Written by Bob Ciura for Sure Dividend
For investors, now might be one of the most difficult investment periods since perhaps the 2007 to 2009 Great Recession as markets deal with a number of challenges.
Covid-19 continues to be a part of daily function even as the vaccine rollout continues. The Russian invasion of Ukraine has prompted selloffs in the markets as well. With many of the largest corporations in the world announcing a pausing or exiting from Russian markets as a result, this will undoubtedly impact business top- and bottom-lines. At the same time, the Federal Reserve is expected to start raising interest rates, maybe even aggressively, as it tries to get inflation under control.
In short, there is a lot of uncertainty in the market, which tends to lead to steep selloffs. For investors looking for some measure of safety, we encourage that they look for companies with business models that allow for well protected dividends.
These companies we consider to be blue-chip stocks. Three of our favorite blue-chip stocks with secure dividends include:
- CVS Health Corporation (CVS)
- Consolidated Edison Inc. (ED)
- Verizon Communications (VZ)
CVS Health Corporation (CVS)
Our first blue-chip name is CVS Health Corporation, which is an integrated healthcare service provider. The $140 billon company has annual revenue of $292 billion.
With more than 9,900 locations, CVS Health Corporation operates the largest pharmacy chain business in the U.S. This gives the company access to more potential customers than nearly all of its peers. People tend to need more prescribed medicine as they age, positioning CVS Health Corporation to take advantage of an aging population. As of the most recent quarter, the company had a 26.7% retail pharmacy market share in the U.S.
CVS Health Corporation has also moved to augment its business through acquisitions. The most important such move was purchasing insurance company Aetna in late 2018. CVS Health Corporation paid $69 billion in cash, debt, and stock for Aetna, but expanded its business to offer customers a host of healthcare options.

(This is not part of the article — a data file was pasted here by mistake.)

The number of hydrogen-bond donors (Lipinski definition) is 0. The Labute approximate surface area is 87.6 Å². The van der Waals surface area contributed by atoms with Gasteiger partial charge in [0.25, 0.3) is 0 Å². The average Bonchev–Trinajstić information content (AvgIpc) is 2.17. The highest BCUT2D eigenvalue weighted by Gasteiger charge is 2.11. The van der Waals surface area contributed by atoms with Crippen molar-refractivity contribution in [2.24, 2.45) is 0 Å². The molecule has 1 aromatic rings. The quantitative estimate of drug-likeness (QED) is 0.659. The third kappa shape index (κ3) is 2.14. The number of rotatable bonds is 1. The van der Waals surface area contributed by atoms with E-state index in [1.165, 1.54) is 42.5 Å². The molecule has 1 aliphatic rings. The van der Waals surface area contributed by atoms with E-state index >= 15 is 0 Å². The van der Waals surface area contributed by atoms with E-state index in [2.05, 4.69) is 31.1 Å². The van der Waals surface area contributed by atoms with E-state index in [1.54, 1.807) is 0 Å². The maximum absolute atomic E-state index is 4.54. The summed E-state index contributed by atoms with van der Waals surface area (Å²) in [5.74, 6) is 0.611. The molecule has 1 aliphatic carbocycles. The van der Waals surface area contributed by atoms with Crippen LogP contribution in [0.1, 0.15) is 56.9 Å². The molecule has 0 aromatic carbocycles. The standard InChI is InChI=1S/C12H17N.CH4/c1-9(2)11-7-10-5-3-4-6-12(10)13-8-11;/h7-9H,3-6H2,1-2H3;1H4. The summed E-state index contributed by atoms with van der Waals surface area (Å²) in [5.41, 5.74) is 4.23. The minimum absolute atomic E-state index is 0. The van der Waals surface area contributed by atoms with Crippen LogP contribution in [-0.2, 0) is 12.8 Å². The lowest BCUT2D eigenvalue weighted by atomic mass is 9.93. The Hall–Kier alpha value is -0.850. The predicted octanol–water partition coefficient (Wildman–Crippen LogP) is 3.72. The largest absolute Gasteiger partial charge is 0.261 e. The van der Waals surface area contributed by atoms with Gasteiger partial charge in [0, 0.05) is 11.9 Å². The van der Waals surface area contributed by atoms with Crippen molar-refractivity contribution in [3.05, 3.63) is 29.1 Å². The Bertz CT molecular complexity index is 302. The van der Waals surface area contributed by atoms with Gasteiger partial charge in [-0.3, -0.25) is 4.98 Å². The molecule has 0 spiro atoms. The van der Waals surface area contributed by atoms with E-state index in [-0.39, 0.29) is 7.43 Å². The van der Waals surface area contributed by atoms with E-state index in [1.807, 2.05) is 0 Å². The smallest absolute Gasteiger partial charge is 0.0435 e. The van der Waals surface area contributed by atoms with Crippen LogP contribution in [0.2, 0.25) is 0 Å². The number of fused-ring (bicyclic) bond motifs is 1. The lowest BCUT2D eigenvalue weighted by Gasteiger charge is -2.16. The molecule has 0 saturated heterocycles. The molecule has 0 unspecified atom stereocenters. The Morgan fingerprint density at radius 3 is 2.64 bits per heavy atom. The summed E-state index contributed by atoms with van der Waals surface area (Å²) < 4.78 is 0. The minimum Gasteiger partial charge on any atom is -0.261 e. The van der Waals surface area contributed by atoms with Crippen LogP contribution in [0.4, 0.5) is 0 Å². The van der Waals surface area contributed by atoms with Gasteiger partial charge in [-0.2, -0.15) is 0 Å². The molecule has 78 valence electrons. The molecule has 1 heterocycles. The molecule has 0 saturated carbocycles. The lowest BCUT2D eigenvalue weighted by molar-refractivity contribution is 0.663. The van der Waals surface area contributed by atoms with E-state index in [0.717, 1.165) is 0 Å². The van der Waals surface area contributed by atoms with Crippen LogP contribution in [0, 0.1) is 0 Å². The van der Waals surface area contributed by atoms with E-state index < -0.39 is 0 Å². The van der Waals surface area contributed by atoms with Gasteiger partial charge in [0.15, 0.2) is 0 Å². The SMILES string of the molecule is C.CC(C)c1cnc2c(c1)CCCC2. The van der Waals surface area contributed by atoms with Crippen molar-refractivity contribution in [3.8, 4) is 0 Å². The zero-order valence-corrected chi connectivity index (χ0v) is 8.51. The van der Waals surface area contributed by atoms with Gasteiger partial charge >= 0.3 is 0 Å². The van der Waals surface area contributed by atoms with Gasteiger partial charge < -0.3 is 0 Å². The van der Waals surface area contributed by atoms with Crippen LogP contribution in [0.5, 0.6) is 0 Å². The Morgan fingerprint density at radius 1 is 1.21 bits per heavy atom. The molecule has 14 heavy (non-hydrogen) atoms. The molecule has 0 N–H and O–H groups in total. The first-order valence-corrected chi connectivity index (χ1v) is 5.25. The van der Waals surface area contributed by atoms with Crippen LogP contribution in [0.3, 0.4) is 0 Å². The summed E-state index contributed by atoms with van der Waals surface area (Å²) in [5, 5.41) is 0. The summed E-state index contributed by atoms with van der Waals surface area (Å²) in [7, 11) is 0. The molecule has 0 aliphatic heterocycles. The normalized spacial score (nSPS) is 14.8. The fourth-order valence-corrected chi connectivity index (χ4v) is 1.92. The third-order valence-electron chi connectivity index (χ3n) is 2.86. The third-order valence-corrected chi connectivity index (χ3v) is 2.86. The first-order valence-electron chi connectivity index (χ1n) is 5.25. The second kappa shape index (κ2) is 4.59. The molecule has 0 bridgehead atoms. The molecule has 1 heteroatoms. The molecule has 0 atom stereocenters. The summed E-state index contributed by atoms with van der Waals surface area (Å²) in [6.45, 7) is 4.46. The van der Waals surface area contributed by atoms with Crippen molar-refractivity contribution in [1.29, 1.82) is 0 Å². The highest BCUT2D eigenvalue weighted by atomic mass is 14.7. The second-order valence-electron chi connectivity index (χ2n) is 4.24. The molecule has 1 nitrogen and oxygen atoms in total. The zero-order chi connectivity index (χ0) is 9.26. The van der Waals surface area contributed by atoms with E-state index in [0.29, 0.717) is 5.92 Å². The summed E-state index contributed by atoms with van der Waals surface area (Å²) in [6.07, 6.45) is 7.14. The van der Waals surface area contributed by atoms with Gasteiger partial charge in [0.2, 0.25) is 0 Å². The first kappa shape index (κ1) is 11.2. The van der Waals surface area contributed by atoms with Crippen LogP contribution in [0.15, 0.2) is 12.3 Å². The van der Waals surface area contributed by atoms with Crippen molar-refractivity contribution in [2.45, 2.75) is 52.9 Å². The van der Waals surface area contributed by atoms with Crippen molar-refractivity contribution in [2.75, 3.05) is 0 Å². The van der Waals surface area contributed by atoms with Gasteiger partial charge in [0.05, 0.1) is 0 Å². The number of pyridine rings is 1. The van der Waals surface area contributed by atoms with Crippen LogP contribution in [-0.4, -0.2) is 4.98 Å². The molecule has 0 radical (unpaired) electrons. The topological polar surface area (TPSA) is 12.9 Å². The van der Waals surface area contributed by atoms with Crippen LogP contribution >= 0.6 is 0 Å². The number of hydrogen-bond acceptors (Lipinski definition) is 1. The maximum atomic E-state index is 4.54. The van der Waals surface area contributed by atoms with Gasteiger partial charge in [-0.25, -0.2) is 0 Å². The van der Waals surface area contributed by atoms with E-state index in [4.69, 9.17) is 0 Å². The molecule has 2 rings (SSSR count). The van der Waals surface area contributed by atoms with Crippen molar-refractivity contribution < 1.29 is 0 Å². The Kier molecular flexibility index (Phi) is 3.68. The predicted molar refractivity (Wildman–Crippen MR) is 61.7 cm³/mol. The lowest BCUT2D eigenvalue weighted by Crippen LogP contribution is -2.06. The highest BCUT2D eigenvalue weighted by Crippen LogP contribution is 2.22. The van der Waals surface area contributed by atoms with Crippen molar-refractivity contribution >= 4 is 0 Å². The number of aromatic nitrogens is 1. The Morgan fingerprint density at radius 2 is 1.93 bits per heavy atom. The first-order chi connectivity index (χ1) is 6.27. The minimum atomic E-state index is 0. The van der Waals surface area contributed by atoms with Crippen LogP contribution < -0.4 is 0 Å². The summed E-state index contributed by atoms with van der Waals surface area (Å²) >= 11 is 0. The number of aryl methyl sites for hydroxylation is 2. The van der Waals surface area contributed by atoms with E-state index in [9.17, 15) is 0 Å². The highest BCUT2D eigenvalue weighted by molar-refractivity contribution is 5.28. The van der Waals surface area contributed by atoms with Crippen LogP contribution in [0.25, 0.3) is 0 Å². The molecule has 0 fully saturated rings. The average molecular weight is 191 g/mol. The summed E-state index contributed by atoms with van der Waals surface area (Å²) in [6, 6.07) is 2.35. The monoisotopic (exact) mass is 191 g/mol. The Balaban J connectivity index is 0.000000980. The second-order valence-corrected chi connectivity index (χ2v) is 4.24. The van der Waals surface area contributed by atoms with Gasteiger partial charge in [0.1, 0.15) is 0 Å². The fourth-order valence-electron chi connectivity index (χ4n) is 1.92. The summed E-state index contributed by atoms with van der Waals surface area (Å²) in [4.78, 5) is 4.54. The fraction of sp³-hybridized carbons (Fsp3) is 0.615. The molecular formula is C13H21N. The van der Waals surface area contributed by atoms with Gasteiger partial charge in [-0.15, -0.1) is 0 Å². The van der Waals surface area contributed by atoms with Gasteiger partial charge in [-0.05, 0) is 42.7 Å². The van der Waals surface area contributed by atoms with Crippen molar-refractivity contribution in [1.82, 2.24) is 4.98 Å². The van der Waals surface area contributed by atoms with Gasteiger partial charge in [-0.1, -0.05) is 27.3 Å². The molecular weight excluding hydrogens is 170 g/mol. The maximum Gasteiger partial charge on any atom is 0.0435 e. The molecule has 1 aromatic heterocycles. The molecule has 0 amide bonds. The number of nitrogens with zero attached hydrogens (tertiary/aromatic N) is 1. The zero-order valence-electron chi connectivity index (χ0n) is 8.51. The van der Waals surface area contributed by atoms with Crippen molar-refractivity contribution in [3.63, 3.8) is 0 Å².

This includes the company’s Minute Clinics, which now total more than 1,100 inside of CVS Pharmacies and Target Corporation (TGT) stores across 33 states. The company also has 135 CVS Health Hub locations, where customers can receive a whole suite of healthcare solutions.
The addition of Aetna did mean that CVS Health Corporation would need to pause its dividend growth as the company paid down its substantial debt burden. From 2017 through 2021, shareholders received the same quarterly rate. The good news is that while growth was paused, the dividend was never in jeopardy of being cut during this period. The average payout ratio for the five-year time frame was below 30%. The company had been so aggressive in raising its dividend in the early part of the last decade that the compound annual growth rate was still above 13% even with several years of stagnant dividend payments.
The company’s dividend pause ended when it announced in early December of last year that it was raising its dividend by 10%. Leadership had guided towards a return to dividend growth as debt was reduced. CVS Health Corporation repaid almost $9 billion of debt last year, which is on top of the more than $12 billion of debt it had repaid since the close of Aetna purchase. The timing of the increase as well as the size were not yet expected.
CVS Health Corporation has a projected dividend payout ratio of just 28% for 2022 which should mean that current yield of 2.1% is well protected from being cut. The yield also compares favorably to the 1.4% average yield for the S&P 500 Index. The low payout ratio combined with the reduction of debt also means that shareholders can likely expect regular dividend growth once again.
Consolidated Edison (ED)
Our second blue-chip stock for consideration is Consolidated Edison, a holding company for Consolidated Edison Company of New York. The utility company is valued at $31.6 billion and generated revenue of close to $14 billion in 2021.
Consolidated Edison supplies electricity, natural gas, and steam to most of New York City and Westchester County. With such a large population center, Consolidated Edison has no shortage of customers. The company delivers electricity to 3.7 million customers and gas to 1.2 million customers.